The SonicWall SMA 100 series appliances have been the target of a suspected Chinese-affiliated threat group since a couple of years ago. Based on reports, the Chinese-related threat group, UNC4540, deployed malware and established a long-term persistence on the targeted appliances to steal data.
Researchers have yet to discover the initial attack vector of the threat actors. The malware is suspected to might have come from the outdated SonicWall SMA devices by exploiting known security vulnerabilities.
In addition, the malware contained a series of bash scripts and a single ELF binary, TinyShell backdoor. The primary module firewall runs SQL commands against the appliance’s database to collect cryptographically hashed user credentials.
The cyberattack campaign duplicates the stolen credentials to the attacker-developed text file and recovers them by cracking hashes offline. The malware then operates TinyShell to set a reverse shell on the infected device for more straightforward remote access.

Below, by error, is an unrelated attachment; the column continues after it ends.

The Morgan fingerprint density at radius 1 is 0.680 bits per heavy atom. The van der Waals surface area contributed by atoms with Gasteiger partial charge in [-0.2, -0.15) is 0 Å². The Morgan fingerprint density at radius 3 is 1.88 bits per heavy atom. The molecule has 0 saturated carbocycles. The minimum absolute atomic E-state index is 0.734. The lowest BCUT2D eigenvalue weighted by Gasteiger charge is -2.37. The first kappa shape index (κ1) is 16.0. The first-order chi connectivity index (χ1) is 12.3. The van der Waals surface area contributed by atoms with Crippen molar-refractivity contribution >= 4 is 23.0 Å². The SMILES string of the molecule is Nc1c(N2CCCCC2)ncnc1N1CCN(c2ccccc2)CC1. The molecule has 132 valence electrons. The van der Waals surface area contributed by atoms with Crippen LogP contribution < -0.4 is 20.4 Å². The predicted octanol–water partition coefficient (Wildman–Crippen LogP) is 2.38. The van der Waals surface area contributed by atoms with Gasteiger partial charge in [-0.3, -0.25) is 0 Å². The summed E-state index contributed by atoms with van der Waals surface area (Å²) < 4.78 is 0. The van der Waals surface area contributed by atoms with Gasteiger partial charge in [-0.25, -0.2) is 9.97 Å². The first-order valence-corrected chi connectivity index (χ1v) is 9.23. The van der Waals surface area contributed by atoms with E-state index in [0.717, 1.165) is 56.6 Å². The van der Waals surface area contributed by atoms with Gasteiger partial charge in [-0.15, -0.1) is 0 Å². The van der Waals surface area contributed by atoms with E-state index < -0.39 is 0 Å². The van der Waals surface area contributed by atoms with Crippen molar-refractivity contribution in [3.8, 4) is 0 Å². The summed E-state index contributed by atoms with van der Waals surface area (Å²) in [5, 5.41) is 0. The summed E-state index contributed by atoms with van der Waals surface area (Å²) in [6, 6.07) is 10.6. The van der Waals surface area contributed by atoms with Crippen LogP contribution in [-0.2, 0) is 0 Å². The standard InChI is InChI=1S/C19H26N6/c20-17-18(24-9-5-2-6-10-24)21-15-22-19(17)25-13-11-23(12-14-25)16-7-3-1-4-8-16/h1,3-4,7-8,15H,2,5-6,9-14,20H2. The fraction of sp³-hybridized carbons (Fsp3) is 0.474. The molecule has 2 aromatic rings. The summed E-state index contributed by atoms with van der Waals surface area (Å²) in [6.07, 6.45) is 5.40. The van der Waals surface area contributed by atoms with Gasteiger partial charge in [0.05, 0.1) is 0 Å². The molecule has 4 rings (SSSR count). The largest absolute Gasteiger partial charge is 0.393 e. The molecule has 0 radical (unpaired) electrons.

The threat campaign adds a minor update to the SonicWall binary to stabilise the malware even if the infected device shuts down or reboots.
The attackers could achieve persistence in the SonicWall SMA through firmware updates.
According to investigations, UNC4540 obtains persistence in the SonicWall SMA through multiple firmware updates and establishes a foothold on the targeted network.
The malware also includes a second copy of iptables. The malware operators configure both scripts to back up each other and ensure stability and persistence with prolonged attacker access.
Analysis suggests that other bash script reviews the target if it has new firmware updates every 10 seconds. Once it identifies an update, it will unzip a package, duplicate the malware into an upgrade package, and put the zip back in the original place to maintain access.
Finally, the malware adds a backdoor user to the upgrade file to increase and maintain continued access to an infected web app.
Fortunately, the SonicWall security team has released an update for the SMA100 that applies new security upgrades like anomalous process identification and File Integrity Monitoring. Organisations should upgrade their appliances to version 10[.]2[.]1[.]7 or higher to mitigate the chances of getting infected by the threat against SonicWall.